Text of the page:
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Book: Java Transaction Design Strategies Published

| by Floyd Marinescu Follow 35 Followers on May 30, 2006. Estimated reading time: less than one minute |
InfoQ's first book, Java Transaction Design Strategies has been published! The book is available for free download (the previous beta copy has been updated) and the published print version is available for $22.95. Written by IBM architect and nofluff speaker Mark Richards, the book is one of the very few works on transactions, and definitely one of the most practical. 

The book is about how to design an effective transaction management strategy using the transaction models provided by Java-based frameworks such as EJB and Spring. Techniques, best practices, and pitfalls with each transaction model will be described. In addition, transaction design patterns will bring all these concepts and techniques together and describe how to use these models to effectively manage transactions within your EJB or Spring-based Java applications. 

Read Java Transaction Design Strategies.


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Interested in writing a book? by Floyd Marinescu

For those of you curious about books on InfoQ... Books on InfoQ are intentionally short (80-100 pages) and attempt to address important, timely issues in as concise a way as possible. The book's writing is intended for the Senior Developer / Architect audience. In the next couple of months, InfoQ will be publishing a few other exlusive books in a similar shareware (free download, print version available) model, including:

* Domain Driven Design Quickly
* A Methodology for Service Oriented Architecture
* EJB 3, by Mike Keith, EJB co-spec lead
* Agile, Theory and Practice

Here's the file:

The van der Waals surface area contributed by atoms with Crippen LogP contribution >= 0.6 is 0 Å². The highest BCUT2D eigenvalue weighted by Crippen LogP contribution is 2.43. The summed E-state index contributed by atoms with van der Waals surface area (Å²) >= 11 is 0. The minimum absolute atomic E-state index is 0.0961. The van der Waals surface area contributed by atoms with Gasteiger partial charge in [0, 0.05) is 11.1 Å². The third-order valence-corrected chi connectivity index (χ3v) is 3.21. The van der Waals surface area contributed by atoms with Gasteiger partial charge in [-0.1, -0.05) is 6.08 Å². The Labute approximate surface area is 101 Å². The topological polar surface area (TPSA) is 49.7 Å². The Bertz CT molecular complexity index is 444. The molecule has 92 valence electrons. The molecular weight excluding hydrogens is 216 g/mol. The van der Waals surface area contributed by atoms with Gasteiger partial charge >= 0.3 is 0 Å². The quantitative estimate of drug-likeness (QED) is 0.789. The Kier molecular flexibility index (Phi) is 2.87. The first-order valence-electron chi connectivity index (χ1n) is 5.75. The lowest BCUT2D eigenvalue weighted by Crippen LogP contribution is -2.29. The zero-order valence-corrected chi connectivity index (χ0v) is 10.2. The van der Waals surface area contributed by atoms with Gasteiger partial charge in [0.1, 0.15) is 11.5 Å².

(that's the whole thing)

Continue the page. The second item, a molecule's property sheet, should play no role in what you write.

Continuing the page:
* SOA for Architects

With more to come. Every thought of writing a book? Our series is a great way to start. InfoQ offers abnormally high royalties and also contract writing opportunities. Email books AT c4media.com for opportunities.

And a special thanks to Mark Richards for being the first!

PDF versus print by PJ Murray

I've downloaded the book - it's great.


I'm curious why the PDF is underpriced (i.e. free, when you could of charged something given the high quality) whereas the print version is overpriced for a small book.

PJ Murray
CodeFutures Software

ps I've nothing against the size of the book, in fact, I particularly like the fact that you did not try to pad it into a 'full' sized book of 200-300 pages.

Contacting Mark Richards? by Christian Bauer

I was trying to reach Mark Richards but he doesn't seem to have an e-mail address. There is also no direct e-mail address for any of the editors of infoq.com, but that's probably intentional.

Mark, here is the message:

I'm just browsing through your book. I found a minor issue on page 40 (PDF page), where you say that you have to call setRollbackOnly() if you want to roll back the JTA transaction after an exception. You don't need to do this in EJB 3.0, just put @ApplicationException(rollback = true) on the exception class. It would also good to point out that this happens anyway for any runtime exception, as these are conceptually fatal system exceptions, not application exceptions.

Re: Contacting Mark Richards? by Christian Bauer

Oops, you cover the topic on page 53. My bad.

Re: Contacting Mark Richards? by Christian Bauer

Oops, you cover the topic on page 53. My bad.

Re: Contacting Mark Richards? by Mark Richards

You may reach me at txn.design.strategies@gmail.com

Mark

Re: PDF versus print by Floyd Marinescu

I've downloaded the book - it's great.
I'm curious why the PDF is underpriced (i.e. free, when you could of charged something given the high quality) whereas the print version is overpriced for a small book.


Hi PJ, price is all subjective I suppose. As a developer myself I don't think that $22.95 is overpriced for a small and concise book on transactions. Most larger 200-300 page books cost $45 so to provide a smaller book written to save you time at $22.95 seems like a bargain. It's quality over quantity.

The free PDF version allows the book to get a breadth of exposure that would have been impossible if the eBook were locked behind a price tag or if printed version was only available at retailers.

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